A plucky penguin at the New England Aquarium has a new bounce in her step — or should we say her waddle — after being fitted with a pair of custom orthopedic sandals.
In 2020, a 24-year-old African penguin named Beach Donkey was diagnosed with pododermatitis, a debilitating and chronic condition common among avian species. Also referred to as “bumblefoot,” the disease can cause serious problems, including sepsis and bone infections, if left untreated. So over the past few years, animal care staff at the aquarium have developed a multi-faceted treatment plan to get her back up to speed.
In addition to medications, foot therapy, and surgeries, custom footwear was crafted for Beach Donkey. But getting the penguin to happily wear her new sandals required some buttering up by the people who know her best.
“Training an animal to be comfortable with this level of interaction and treatment requires very small steps and a positive trainer-animal relationship,” Eric Fox, the aquarium’s manager of penguins, said in a press release. “Nuanced understanding of each individual penguin and what they find reinforcing is crucial to a trainer’s success and is essential to the health of each penguin.”
For Beach Donkey, “field trips” around the aquarium served as incentives. The little bird enjoyed “novel views” by strolling through the facility to visit staff offices and view other animal habitats, allowing trainers to observe and work with her feet in a more hands-on manner.
Now, after successfully acclimating to her sandals and undergoing additional treatments, she is able to walk on hard surfaces again. Her care team considers her healed and is continuing preventative measures to keep her healthy.
And Beach Donkey isn’t the only penguin strutting around in shoes. A 4-year-old African penguin named Lucas, who lives at the San Diego Zoo, was also fitted with custom footwear after being diagnosed with the same condition.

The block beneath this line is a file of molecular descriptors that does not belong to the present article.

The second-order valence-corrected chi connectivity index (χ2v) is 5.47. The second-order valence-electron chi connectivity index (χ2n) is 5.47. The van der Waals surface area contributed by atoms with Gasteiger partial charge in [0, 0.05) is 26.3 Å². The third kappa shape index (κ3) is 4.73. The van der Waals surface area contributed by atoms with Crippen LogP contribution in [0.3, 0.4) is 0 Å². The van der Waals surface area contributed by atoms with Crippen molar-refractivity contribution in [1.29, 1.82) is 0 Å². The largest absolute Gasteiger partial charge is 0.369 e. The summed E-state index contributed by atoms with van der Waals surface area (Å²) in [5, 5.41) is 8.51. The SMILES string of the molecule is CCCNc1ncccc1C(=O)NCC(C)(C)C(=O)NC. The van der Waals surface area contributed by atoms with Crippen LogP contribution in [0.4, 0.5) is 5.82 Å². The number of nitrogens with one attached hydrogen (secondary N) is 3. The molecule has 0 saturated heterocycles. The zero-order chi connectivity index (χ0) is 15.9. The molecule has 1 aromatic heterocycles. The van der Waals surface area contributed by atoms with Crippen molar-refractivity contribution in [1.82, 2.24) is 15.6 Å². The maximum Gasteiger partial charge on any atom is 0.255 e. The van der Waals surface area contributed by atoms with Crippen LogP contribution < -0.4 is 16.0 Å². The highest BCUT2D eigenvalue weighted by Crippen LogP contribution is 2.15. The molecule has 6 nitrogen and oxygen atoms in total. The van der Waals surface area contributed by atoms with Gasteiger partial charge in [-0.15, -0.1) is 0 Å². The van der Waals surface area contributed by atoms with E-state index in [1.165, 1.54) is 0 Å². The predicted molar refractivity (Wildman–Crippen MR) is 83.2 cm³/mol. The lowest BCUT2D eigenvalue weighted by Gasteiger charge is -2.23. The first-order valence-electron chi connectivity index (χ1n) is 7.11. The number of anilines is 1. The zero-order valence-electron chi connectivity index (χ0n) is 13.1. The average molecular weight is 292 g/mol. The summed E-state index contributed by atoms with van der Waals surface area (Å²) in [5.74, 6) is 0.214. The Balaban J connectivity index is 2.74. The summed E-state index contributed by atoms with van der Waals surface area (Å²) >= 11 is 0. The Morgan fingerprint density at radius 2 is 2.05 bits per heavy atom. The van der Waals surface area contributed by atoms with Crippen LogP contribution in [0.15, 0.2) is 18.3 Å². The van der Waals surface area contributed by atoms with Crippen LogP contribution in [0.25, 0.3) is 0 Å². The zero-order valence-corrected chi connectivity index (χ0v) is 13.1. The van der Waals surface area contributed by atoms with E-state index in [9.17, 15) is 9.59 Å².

With help from Thera-Paw, a nonprofit that designs rehabilitative tools for animals with special needs, Lucas’ caretakers created a pair of orthopedic boots to cushion his feet and prevent them from developing pressure sores. Thankfully, it worked: “Seeing him move about now gives us hope that he may be OK going forward, and able to live a full life,” Debbie Denton, senior wildlife care specialist at the San Diego Zoo, said in a press release this past August.
African penguins are an endangered species, with large numbers of their population recently declining due to “overfishing, habitat degradation, and oil spills,” according to the Association of Zoos and Aquariums. Both the New England Aquarium and the San Diego Zoo participate with the organization in a program called African Penguin SAFE (Saving Animals From Extinction), which supports conservation efforts and breeding programs to increase the penguins’ presence in the wild.
“Penguins are a remarkable family of birds,” said Denton. “There is no other type of animal that is so widely spread across an enormous geographic range, or displays so many unique characteristics among its members. As their numbers fall, every individual bird [matters]. It’s vital that we continue our work to ensure their continued survival for generations to come.”